As stated in this article, the economic benefit of weather forecasting is 3-10 times its cost.[5] In a 2009 study, the value of weather forecasting derived from from $3.4 billion in public expenditure and $1.7 billion in private expenditures is $31.5 billion to US households.[5] Adults in the US access weather forecasts 300 billion times per year, and geographically specific weather information is available instantly on smartphones and other devices.[5] I get my forecasts from the National Weather Service and Weather Underground, generally from a desktop computer.

Many parts of the world are now experiencing high wildfire activity; and, as we glean from news reports, the developing world is quite vulnerable to weather disasters. The number of people living in flood-prone areas has more than doubled over the past 30 years.[5] The World Bank reports that upgrades to national meteorological and hydrological services of about $2 billion, with annual expenditures of about $500 million, could save 23,000 lives per year and provide many billions of dollars annually in economic benefits.[5]

The accuracy of weather forecasting is improving through improved observations, better models, and better data acquisition and data management.[5] Accuracy of predictions has continued to improve for such weather events as Hurricanes, blizzards, flash floods, hailstorms, and tornadoes.[5] Presently, 72-hour predictions of hurricane tracks are more accurate than 24-hour forecasts were 40 years ago (see figure).[5] Today's 5-day forecast is as accurate as a 1-day forecast was in 1980, and forecasts up to 10 days provide useful information.[5-6]

track errors of Atlantic Basin Tropical Storms and Hurricanes from 1970 - 2017

Advances in hurricane prediction. These are the track errors of Atlantic Basin Tropical Storms and Hurricanes from 1970 - 2017, with least-squares trend lines superimposed. (Graph from the National Hurricane Center, National Oceanic and Atmospheric Administration, reformatted using Inkscape. Click for larger image.)


Such progress has been made despite spatially incomplete and uncertain data. There are also limits imposed by sensitivity to initial conditions, a principle known as the butterfly effect.[5] Such sensitivity to initial conditions can be mitigated by using a large number of computer forecasts starting from slightly different initial states.[5] Forecasts are aided by known seasonal and annual cycles, such as the Madden-Julian Oscillation that moves eastwards around the tropics over 30-90 days.[5]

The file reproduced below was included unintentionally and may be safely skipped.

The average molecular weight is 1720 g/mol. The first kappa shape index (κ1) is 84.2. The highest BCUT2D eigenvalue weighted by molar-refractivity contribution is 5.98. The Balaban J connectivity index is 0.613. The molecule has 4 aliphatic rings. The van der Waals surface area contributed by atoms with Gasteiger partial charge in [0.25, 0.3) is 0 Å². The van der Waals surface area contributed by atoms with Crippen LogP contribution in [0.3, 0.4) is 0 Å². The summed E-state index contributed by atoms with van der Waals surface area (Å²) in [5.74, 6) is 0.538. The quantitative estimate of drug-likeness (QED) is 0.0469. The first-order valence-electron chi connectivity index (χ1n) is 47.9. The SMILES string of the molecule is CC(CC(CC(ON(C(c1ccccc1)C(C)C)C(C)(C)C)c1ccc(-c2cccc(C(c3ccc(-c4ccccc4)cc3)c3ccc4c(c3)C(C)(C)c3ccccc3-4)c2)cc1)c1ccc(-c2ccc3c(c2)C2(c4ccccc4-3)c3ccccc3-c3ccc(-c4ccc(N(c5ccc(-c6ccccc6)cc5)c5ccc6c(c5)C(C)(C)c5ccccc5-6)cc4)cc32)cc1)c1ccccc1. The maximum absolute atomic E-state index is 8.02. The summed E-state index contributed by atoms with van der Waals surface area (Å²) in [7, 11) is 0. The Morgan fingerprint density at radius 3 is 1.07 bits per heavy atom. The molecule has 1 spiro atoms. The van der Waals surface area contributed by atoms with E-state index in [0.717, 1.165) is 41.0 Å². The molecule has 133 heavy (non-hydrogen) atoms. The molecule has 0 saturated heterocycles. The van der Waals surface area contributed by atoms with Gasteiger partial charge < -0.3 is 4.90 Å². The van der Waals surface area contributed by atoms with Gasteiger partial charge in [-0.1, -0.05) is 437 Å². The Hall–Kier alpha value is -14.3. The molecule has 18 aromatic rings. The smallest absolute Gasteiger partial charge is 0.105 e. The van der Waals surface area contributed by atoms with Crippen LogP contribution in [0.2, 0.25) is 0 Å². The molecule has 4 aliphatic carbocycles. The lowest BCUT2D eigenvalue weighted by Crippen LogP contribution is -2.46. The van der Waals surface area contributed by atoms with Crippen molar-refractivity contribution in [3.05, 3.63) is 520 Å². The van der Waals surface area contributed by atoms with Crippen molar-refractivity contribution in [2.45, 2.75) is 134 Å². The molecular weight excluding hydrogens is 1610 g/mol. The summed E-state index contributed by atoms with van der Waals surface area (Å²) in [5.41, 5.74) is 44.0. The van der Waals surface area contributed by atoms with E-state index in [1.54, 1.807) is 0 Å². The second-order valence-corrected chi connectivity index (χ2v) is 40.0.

Weather forecasting is important to renewable energy, since forecasting of weather-related effects such as sunlight and wind availability is needed to balance electrical grids.[5] Increased use of unmanned aerial vehicles for monitoring hurricanes and other extreme weather events have great potential.[5] Improvements in high-speed computing offer the opportunity for improved weather forecasts.[5] While newer technologies are expensive, governments should resist putting weather forecasts behind paywalls.[5]

Monsoons at sea

Monsoons at sea.

The dynamic imagery of clouds and extreme weather have been an inspiration to artists.

(Colored wood engraving by C. Whymper, a Wellcome Trust image, Photo V0025039, via Wikimedia Commons


References:

  1. "What is the origin of the phrase 'it's raining cats and dogs?'," Library of Congress Website.
  2. Aristotle, "Meteorology," E. W. Webster, Trans., The Internet Classics Archive at mit.edu.
  3. Theophrastus, "Concerning Weather Signs," from "Enquiry into Plants," from Bill Thayer's Penelope Website at the University of Chicago.
  4. G.W. Platzman, "The ENIAC Computations of 1950: Gateway to Numerical Weather Prediction," Bulletin of the American Meteorological Society, vol. 60, no. 4 (April, 1979), pp.302-312. An open Access PDF File can be found at this URL.
  5. Richard B. Alley, Kerry A. Emanuel, and Fuqing Zhang, "Perspective - Advances in Weather Prediction," Science, vol. 363, no. 6425 (January 25, 2019), pp. 342-344, DOI: 10.1126/science.aav7274.
  6. Peter Bauer, Alan Thorpe, and Gilbert Brunet, "The quiet revolution of numerical weather prediction ," Nature , vol. 525 (September 2, 2015), https://doi.org/10.1038/nature14956.